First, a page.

Argyroxiphium grayanum

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This article is about the Maui greensword, A. grayanum. For extinct East Maui endemic species, see Argyroxiphium virescens.
Argyroxiphium grayanum
Argyroxiphium grayanum Puu Kukui2a.jpg
Scientific classification
Kingdom: Plantae
(unranked): Angiosperms
(unranked): Eudicots
(unranked): Asterids
Order: Asterales
Family: Asteraceae
Tribe: Madieae[1]
Genus: Argyroxiphium
Species: A. grayanum
Binomial name
Argyroxiphium grayanum
(Hillebr.) O.Deg.

Argyroxiphium grayanum, commonly known as the greensword, is a species of flowering plant in the sunflower family, Asteraceae, and a member of the silversword alliance, a group of over 50 species which are diverse in morphology and habitat but are genetically closely related.[2]

The silversword alliance provides a convincing natural case study in evolution by adaptive radiation, with the greensword representing one extreme of the genus' plasticity.[3] Some Argyroxiphium, including the well-known Haleakala and Mauna Kea silverswords, live in harsh alpine desert-like conditions of heat, sun, wind, and aridity, and are drought-adapted plants capable of storing water as a gel in leaf structures which are normally air pockets in other plants.[4] However, A. grayanum is a bog plant adapted to very different conditions – excessive moisture, lack of regular sunlight, and cool temperatures, and its leaves are non-succulent like those of the related genus Dubautia.[5]

Description[edit]

A. grayanum is a perennial plant endemic to the island of Maui in Hawaii. Its growth form is typically a low shrub up to 2 m high, erect, with an erect single-stemmed monocarpic rosette shape, though in the interior of bogs it typically grows as a dwarf shrub under 30 cm high. It has green, 5-11-nerved, narrowly elliptic-ligulate leaves which are broadest above the middle.[6] It occurs only in and around montane cloud forest bogs at elevations ranging from about 1,200 to 2,050 m. The sites receive from about 300 to over 1,000 cm precipitation per year.[7][8] It is most abundant along the upper rim of Kīpahulu Valley on East Maui and near the summit of Puʻu Kukui on West Maui.[9] The latter region is also home to a related species, the ʻEke silversword (A. caliginis).[4] Despite their close relationship and shared habitat, the two species differ in several ways beyond the coloring of their lance-shaped leaves, with silversword possessing a distinctive sheen.

Most Argyroxiphium species generally produce one inflorescence, after which the plant dies. Neither A. grayanum nor the sympatric ʻEke silversword (A. caliginis) follow this pattern in a strict sense. Both species flower infrequently compared to the mass flowerings of the Haleakala silversword, and produce multiple branches such that only some rosettes of a given plant die back in any given year. A. caliginis additionally reproduces by way of runners or prostrate stems which root and spread.[4]

Other greensword species[edit]

Another greensword species A. virescens, was formerly found on East Maui only, but is now apparently extinct.[10]

Adaptive radiation and the silversword alliance[edit]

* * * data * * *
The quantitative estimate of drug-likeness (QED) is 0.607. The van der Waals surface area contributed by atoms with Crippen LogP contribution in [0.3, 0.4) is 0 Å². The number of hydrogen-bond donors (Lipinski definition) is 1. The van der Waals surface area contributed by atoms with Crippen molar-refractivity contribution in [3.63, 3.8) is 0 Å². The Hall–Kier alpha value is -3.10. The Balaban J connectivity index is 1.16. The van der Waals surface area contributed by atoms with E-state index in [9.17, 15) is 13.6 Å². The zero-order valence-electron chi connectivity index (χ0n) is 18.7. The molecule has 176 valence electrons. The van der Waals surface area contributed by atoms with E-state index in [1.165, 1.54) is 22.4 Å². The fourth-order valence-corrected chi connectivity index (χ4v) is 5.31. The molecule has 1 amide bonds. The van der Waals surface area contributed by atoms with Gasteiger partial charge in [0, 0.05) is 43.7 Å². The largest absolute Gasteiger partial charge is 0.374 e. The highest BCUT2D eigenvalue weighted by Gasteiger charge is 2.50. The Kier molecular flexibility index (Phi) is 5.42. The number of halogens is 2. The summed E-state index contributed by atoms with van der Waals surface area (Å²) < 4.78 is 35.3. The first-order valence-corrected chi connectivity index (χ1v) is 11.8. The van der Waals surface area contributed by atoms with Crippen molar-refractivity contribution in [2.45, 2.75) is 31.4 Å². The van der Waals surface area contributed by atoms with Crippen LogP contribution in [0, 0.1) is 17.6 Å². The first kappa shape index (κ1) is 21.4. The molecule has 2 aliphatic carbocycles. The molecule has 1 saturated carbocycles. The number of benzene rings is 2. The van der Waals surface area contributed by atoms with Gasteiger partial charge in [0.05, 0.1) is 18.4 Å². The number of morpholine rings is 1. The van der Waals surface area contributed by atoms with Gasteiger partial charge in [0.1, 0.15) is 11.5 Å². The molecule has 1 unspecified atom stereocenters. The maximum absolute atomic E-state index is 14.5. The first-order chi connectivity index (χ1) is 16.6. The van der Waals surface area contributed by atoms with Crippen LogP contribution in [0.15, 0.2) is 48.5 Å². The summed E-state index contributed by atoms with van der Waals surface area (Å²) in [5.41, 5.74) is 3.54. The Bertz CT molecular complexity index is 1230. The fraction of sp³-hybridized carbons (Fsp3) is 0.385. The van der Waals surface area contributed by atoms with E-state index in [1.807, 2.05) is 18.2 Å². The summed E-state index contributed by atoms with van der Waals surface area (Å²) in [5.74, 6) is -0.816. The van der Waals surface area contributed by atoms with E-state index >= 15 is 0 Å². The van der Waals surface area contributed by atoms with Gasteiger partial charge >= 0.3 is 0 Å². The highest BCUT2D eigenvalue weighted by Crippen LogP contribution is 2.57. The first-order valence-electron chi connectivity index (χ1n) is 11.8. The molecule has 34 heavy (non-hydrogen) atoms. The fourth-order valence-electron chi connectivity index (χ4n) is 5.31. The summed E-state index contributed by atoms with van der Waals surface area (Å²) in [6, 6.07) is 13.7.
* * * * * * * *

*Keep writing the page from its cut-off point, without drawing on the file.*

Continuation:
Starr 980630-1521 Argyroxiphium grayanum.jpg

Based on biosystematics and molecular studies, all of the silversword alliance species are thought to have evolved from a single ancestor, related to the tarweed (Carlquistia muirii) found in western North America.[11] That several spontaneous hybrids have been observed supports this hypothesis.[12] If true, the adaptive radiation of the tarweed/silversword/greensword into extremely diverse morphologies and habitats is an extraordinary case history of evolution.[13]

References[edit]

  1. ^ "Genus Argyroxiphium". Taxonomy. UniProt. Retrieved 6 December 2009. 
  2. ^ "Adaptive Radiation of the Hawaiian Silversword Alliance: Origin and Relationships". 17 April 2000. Retrieved 17 December 2009. 
  3. ^ "Adaptive Radiation of the Hawaiian Silversword Alliance: Ecological and Physiological Adaptations". University of Hawaii Botany Department. 22 March 1997. Retrieved 17 December 2009. 
  4. ^ a b c Carlquist, Sherwin (1980). Hawaii, a natural history: geology, climate, native flora and fauna above the shoreline. Lawai: Pacific Tropical Botanical Garden. pp. 264, 266. 
  5. ^ "Adaptive Radiation of the Hawaiian Silversword Alliance: Leaf Morphology and Anatomy". University of Hawaii Botany Department. 14 February 2004. Retrieved 17 December 2009. 
  6. ^ Wagner, W. L., D. R. Herbst, and S. H. Sohmer (1990). Manual of the Flowering Plants of Hawaii. Honolulu: University of Hawaii Press.
  7. ^ "Hawaiian Native Plant Genera – Asteraceae". University of Hawaii Botany Department. Retrieved 8 December 2009. 
  8. ^ "Hawaii Statewide GIS Data – Rainfall". Retrieved 23 December 2009. 
  9. ^ Carr, G.D, and Medeiros, A.M. 1998. A remnant greensword population from Puʻu ʻAlaea, Maui, with characteristics of Argyroxiphium virescens (Asteraceae). Pacific Science 52(1):61–68
  10. ^ Bruegmann, M.M. & Caraway, V. 2003. Argyroxiphium virescens. In: IUCN 2009. IUCN Red List of Threatened Species. Version 2009.2. <www.iucnredlist.org>. Downloaded on 8 December 2009.
  11. ^ "Hawaiian Native Plant Genera – Asteraceae". University of Hawaii Botany Department. Retrieved 8 December 2009. 
  12. ^ "Natural and Artificial Hybrids in the Hawaiian Silversword Alliance". University of Hawaii Botany Department. Retrieved 8 December 2009. 
  13. ^ "Adaptive Radiation and Hybridization in the Hawaiian Silversword Alliance". University of Hawaii Botany Department. Retrieved 8 December 2009. 

External links[edit]

Media related to Argyroxiphium grayanum at Wikimedia Commons